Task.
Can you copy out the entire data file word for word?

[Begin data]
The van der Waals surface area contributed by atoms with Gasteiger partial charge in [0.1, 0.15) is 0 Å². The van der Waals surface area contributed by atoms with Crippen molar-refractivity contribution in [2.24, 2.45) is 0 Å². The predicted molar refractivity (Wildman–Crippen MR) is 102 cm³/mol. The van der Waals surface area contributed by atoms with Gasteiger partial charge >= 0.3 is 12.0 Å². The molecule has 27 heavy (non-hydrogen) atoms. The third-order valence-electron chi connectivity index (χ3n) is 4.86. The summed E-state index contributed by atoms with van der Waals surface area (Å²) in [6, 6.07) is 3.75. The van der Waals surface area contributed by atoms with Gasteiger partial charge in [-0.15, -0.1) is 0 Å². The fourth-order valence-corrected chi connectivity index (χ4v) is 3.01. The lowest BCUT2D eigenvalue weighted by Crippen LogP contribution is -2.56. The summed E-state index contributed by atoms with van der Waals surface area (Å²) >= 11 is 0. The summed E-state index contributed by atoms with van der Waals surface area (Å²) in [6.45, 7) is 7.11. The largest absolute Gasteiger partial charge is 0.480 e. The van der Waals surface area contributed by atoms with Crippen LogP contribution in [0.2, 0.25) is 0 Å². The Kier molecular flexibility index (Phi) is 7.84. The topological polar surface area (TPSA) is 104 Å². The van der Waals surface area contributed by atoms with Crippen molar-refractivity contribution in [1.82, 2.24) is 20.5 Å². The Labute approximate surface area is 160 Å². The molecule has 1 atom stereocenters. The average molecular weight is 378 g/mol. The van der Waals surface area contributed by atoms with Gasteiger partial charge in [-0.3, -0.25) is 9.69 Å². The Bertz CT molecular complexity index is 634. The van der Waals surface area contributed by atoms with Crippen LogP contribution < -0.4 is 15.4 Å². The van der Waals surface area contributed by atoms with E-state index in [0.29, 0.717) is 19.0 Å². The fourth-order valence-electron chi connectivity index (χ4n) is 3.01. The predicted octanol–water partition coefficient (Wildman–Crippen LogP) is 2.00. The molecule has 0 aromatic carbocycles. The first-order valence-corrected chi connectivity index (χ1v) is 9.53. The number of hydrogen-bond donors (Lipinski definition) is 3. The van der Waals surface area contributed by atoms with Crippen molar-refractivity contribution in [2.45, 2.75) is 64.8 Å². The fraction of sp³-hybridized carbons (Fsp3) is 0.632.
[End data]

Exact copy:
The van der Waals surface area contributed by atoms with Gasteiger partial charge in [0.1, 0.15) is 0 Å². The van der Waals surface area contributed by atoms with Crippen molar-refractivity contribution in [2.24, 2.45) is 0 Å². The predicted molar refractivity (Wildman–Crippen MR) is 102 cm³/mol. The van der Waals surface area contributed by atoms with Gasteiger partial charge >= 0.3 is 12.0 Å². The molecule has 27 heavy (non-hydrogen) atoms. The third-order valence-electron chi connectivity index (χ3n) is 4.86. The summed E-state index contributed by atoms with van der Waals surface area (Å²) in [6, 6.07) is 3.75. The van der Waals surface area contributed by atoms with Gasteiger partial charge in [-0.15, -0.1) is 0 Å². The fourth-order valence-corrected chi connectivity index (χ4v) is 3.01. The lowest BCUT2D eigenvalue weighted by Crippen LogP contribution is -2.56. The summed E-state index contributed by atoms with van der Waals surface area (Å²) >= 11 is 0. The summed E-state index contributed by atoms with van der Waals surface area (Å²) in [6.45, 7) is 7.11. The largest absolute Gasteiger partial charge is 0.480 e. The van der Waals surface area contributed by atoms with Crippen LogP contribution in [0.2, 0.25) is 0 Å². The Kier molecular flexibility index (Phi) is 7.84. The topological polar surface area (TPSA) is 104 Å². The van der Waals surface area contributed by atoms with Crippen molar-refractivity contribution in [1.82, 2.24) is 20.5 Å². The Labute approximate surface area is 160 Å². The molecule has 1 atom stereocenters. The average molecular weight is 378 g/mol. The van der Waals surface area contributed by atoms with Gasteiger partial charge in [-0.3, -0.25) is 9.69 Å². The Bertz CT molecular complexity index is 634. The van der Waals surface area contributed by atoms with Crippen LogP contribution < -0.4 is 15.4 Å². The van der Waals surface area contributed by atoms with E-state index in [0.29, 0.717) is 19.0 Å². The fourth-order valence-electron chi connectivity index (χ4n) is 3.01. The predicted octanol–water partition coefficient (Wildman–Crippen LogP) is 2.00. The molecule has 0 aromatic carbocycles. The first-order valence-corrected chi connectivity index (χ1v) is 9.53. The number of hydrogen-bond donors (Lipinski definition) is 3. The van der Waals surface area contributed by atoms with Crippen molar-refractivity contribution in [2.45, 2.75) is 64.8 Å². The fraction of sp³-hybridized carbons (Fsp3) is 0.632.